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Improving ext4: bigalloc, inline data, and metadata checksums

Improving ext4: bigalloc, inline data, and metadata checksums

Posted Nov 30, 2011 15:35 UTC (Wed) by pr1268 (subscriber, #24648)
In reply to: Improving ext4: bigalloc, inline data, and metadata checksums by Trou.fr
Parent article: Improving ext4: bigalloc, inline data, and metadata checksums

From that article: Mp3 to Ogg Ogg -q6 was required to achieve transparency against the (high-quality) mp3 with difficult samples.

I used -q8 (or higher) when transcoding with oggenc(1); I've done extensive testing by transcoding back-and-forth to different formats (including RIFF WAV) and have never noticed any decrease in audio quality or frequency response, even when measured with a spectrum analyzer. I do value your point, though.


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Improving ext4: bigalloc, inline data, and metadata checksums

Posted Dec 1, 2011 22:54 UTC (Thu) by job (guest, #670) [Link]

Just to clarify for everyone (who perhaps stumbles in via a web search): converting from mp3 to ogg, or indeed any time you apply lossy compression to something already lossy compressed, can only make the quality worse. The best case here is "at least not audibly worse".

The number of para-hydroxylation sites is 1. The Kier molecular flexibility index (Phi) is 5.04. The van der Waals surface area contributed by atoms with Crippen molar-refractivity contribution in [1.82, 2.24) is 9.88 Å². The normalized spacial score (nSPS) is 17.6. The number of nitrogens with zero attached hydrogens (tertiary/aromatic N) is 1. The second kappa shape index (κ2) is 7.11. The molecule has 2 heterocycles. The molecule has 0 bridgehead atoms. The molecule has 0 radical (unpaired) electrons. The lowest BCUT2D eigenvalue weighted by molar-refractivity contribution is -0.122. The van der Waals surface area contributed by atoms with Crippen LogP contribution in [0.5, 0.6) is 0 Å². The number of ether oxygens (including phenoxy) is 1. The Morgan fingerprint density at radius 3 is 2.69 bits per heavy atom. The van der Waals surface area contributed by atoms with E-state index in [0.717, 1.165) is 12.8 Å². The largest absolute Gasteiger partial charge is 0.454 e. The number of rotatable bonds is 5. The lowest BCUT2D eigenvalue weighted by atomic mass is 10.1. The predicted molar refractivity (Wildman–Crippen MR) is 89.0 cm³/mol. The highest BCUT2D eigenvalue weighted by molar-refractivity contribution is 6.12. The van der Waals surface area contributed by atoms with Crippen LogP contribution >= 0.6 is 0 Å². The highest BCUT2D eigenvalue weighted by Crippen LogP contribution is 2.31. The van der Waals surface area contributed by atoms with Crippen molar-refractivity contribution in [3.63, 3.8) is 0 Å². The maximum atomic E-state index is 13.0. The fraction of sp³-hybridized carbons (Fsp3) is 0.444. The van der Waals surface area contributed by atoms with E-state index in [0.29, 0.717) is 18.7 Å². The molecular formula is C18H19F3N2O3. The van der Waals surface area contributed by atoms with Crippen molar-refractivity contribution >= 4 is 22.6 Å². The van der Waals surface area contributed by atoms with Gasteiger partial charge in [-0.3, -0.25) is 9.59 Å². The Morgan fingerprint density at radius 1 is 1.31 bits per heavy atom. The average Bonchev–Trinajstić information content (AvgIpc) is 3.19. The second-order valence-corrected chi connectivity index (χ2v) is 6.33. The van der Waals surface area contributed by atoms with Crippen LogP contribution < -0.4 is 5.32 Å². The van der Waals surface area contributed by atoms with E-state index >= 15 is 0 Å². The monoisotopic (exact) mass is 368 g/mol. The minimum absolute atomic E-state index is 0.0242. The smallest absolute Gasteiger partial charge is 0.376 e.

Improving ext4: bigalloc, inline data, and metadata checksums

Posted Dec 10, 2011 1:04 UTC (Sat) by ibukanov (subscriber, #3942) [Link]

When one approximate another approximation it is possible the result will be closer to the original than the initial approximation. So in theory one can get better result with MP3->OGG conversion. For this reason if tests show that people cannot detect the difference with the *properly* done conversion, then I do not see how one can claim that it can only made the quality worse.

Lossy format conversion

Posted Dec 10, 2011 15:20 UTC (Sat) by corbet (editor, #1) [Link]

Pretty far off-topic, but: it is a rare situation indeed where the removal of information will improve the fidelity of a signal. One might not be able to hear the difference, but I have a hard time imagining how conversion between lossy formats could do anything but degrade the quality. You can't put back something that the first lossy encoding took out, but you can certainly remove parts of the signal that the first encoding preserved.

Lossy format conversion

Posted Dec 12, 2011 2:54 UTC (Mon) by jimparis (subscriber, #38647) [Link]

You can't replace missing information, but you could still make something that sounds better -- in a subjective sense. For example, maybe the mp3 has harsh artifacts at higher frequencies that the ogg encoder would remove.

It could apply to lossy image transformations too. Consider this sample set of images. An initial image is pixelated (lossy), and that result is then blurred (also lossy). Some might argue that the final result looks better than the intermediate one, even though all it did was throw away more information.

But I do agree that this is off-topic, and that such improvement is probably rare in practice.


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